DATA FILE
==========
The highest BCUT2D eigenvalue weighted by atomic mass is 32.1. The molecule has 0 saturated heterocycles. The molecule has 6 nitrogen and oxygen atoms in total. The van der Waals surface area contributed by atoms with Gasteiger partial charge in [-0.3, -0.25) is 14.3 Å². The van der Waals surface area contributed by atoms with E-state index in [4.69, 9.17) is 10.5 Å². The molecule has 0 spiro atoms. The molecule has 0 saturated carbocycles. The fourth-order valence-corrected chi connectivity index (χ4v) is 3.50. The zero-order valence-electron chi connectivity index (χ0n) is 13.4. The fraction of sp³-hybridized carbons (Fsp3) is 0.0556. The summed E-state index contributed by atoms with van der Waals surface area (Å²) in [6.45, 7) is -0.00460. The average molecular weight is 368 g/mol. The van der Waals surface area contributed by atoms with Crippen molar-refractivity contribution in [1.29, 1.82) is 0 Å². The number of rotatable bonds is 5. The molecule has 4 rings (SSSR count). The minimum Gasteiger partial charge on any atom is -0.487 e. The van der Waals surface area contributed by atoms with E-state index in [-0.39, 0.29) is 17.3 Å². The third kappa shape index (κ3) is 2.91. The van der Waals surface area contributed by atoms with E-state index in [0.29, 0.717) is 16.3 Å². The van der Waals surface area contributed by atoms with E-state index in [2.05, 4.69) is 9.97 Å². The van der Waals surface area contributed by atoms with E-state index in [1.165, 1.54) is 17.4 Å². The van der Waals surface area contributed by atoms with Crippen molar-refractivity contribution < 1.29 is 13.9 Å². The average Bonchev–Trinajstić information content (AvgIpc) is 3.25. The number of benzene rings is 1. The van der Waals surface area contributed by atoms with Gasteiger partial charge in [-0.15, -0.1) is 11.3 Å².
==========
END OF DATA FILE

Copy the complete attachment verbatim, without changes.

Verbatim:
The highest BCUT2D eigenvalue weighted by atomic mass is 32.1. The molecule has 0 saturated heterocycles. The molecule has 6 nitrogen and oxygen atoms in total. The van der Waals surface area contributed by atoms with Gasteiger partial charge in [-0.3, -0.25) is 14.3 Å². The van der Waals surface area contributed by atoms with E-state index in [4.69, 9.17) is 10.5 Å². The molecule has 0 spiro atoms. The molecule has 0 saturated carbocycles. The fourth-order valence-corrected chi connectivity index (χ4v) is 3.50. The zero-order valence-electron chi connectivity index (χ0n) is 13.4. The fraction of sp³-hybridized carbons (Fsp3) is 0.0556. The summed E-state index contributed by atoms with van der Waals surface area (Å²) in [6.45, 7) is -0.00460. The average molecular weight is 368 g/mol. The van der Waals surface area contributed by atoms with Crippen molar-refractivity contribution in [1.29, 1.82) is 0 Å². The number of rotatable bonds is 5. The molecule has 4 rings (SSSR count). The minimum Gasteiger partial charge on any atom is -0.487 e. The van der Waals surface area contributed by atoms with E-state index in [-0.39, 0.29) is 17.3 Å². The third kappa shape index (κ3) is 2.91. The van der Waals surface area contributed by atoms with E-state index in [0.29, 0.717) is 16.3 Å². The van der Waals surface area contributed by atoms with E-state index in [2.05, 4.69) is 9.97 Å². The van der Waals surface area contributed by atoms with E-state index in [1.165, 1.54) is 17.4 Å². The van der Waals surface area contributed by atoms with Crippen molar-refractivity contribution < 1.29 is 13.9 Å². The average Bonchev–Trinajstić information content (AvgIpc) is 3.25. The number of benzene rings is 1. The van der Waals surface area contributed by atoms with Gasteiger partial charge in [-0.15, -0.1) is 11.3 Å².